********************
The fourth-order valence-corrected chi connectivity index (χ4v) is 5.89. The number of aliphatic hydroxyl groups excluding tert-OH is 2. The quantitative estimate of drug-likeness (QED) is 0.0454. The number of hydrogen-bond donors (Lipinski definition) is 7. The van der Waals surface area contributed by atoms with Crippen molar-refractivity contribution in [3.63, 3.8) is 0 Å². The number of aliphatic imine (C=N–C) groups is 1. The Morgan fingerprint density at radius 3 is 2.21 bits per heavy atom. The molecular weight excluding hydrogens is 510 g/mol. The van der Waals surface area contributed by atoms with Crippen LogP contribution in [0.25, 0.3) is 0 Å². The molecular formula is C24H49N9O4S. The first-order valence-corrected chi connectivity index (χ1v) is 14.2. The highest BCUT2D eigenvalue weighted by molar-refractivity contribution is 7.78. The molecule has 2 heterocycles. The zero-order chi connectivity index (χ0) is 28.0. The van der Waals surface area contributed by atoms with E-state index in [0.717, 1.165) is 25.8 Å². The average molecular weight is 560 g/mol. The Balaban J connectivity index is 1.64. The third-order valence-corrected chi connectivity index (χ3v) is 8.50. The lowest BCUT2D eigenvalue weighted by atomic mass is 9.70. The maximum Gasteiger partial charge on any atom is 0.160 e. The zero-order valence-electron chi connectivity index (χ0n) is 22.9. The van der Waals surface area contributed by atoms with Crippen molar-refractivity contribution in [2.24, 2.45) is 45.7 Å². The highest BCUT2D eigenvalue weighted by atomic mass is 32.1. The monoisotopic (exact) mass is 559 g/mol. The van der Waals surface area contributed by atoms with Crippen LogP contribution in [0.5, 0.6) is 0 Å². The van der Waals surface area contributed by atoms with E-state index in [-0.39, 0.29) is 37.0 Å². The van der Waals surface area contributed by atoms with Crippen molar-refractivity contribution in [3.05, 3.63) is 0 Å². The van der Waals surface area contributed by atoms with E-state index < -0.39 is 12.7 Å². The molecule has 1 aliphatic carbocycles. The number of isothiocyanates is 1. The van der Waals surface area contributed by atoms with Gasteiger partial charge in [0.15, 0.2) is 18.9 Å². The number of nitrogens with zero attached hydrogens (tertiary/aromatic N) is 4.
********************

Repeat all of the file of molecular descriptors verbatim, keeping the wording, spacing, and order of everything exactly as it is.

The fourth-order valence-corrected chi connectivity index (χ4v) is 5.89. The number of aliphatic hydroxyl groups excluding tert-OH is 2. The quantitative estimate of drug-likeness (QED) is 0.0454. The number of hydrogen-bond donors (Lipinski definition) is 7. The van der Waals surface area contributed by atoms with Crippen molar-refractivity contribution in [3.63, 3.8) is 0 Å². The number of aliphatic imine (C=N–C) groups is 1. The Morgan fingerprint density at radius 3 is 2.21 bits per heavy atom. The molecular weight excluding hydrogens is 510 g/mol. The van der Waals surface area contributed by atoms with Crippen LogP contribution in [0.25, 0.3) is 0 Å². The molecular formula is C24H49N9O4S. The first-order valence-corrected chi connectivity index (χ1v) is 14.2. The highest BCUT2D eigenvalue weighted by molar-refractivity contribution is 7.78. The molecule has 2 heterocycles. The zero-order chi connectivity index (χ0) is 28.0. The van der Waals surface area contributed by atoms with E-state index in [0.717, 1.165) is 25.8 Å². The average molecular weight is 560 g/mol. The Balaban J connectivity index is 1.64. The third-order valence-corrected chi connectivity index (χ3v) is 8.50. The lowest BCUT2D eigenvalue weighted by atomic mass is 9.70. The maximum Gasteiger partial charge on any atom is 0.160 e. The zero-order valence-electron chi connectivity index (χ0n) is 22.9. The van der Waals surface area contributed by atoms with Crippen molar-refractivity contribution in [2.24, 2.45) is 45.7 Å². The highest BCUT2D eigenvalue weighted by atomic mass is 32.1. The monoisotopic (exact) mass is 559 g/mol. The van der Waals surface area contributed by atoms with Crippen LogP contribution in [0.5, 0.6) is 0 Å². The van der Waals surface area contributed by atoms with E-state index in [-0.39, 0.29) is 37.0 Å². The van der Waals surface area contributed by atoms with Crippen molar-refractivity contribution in [3.05, 3.63) is 0 Å². The van der Waals surface area contributed by atoms with E-state index < -0.39 is 12.7 Å². The molecule has 1 aliphatic carbocycles. The number of isothiocyanates is 1. The van der Waals surface area contributed by atoms with Gasteiger partial charge in [0.15, 0.2) is 18.9 Å². The number of nitrogens with zero attached hydrogens (tertiary/aromatic N) is 4.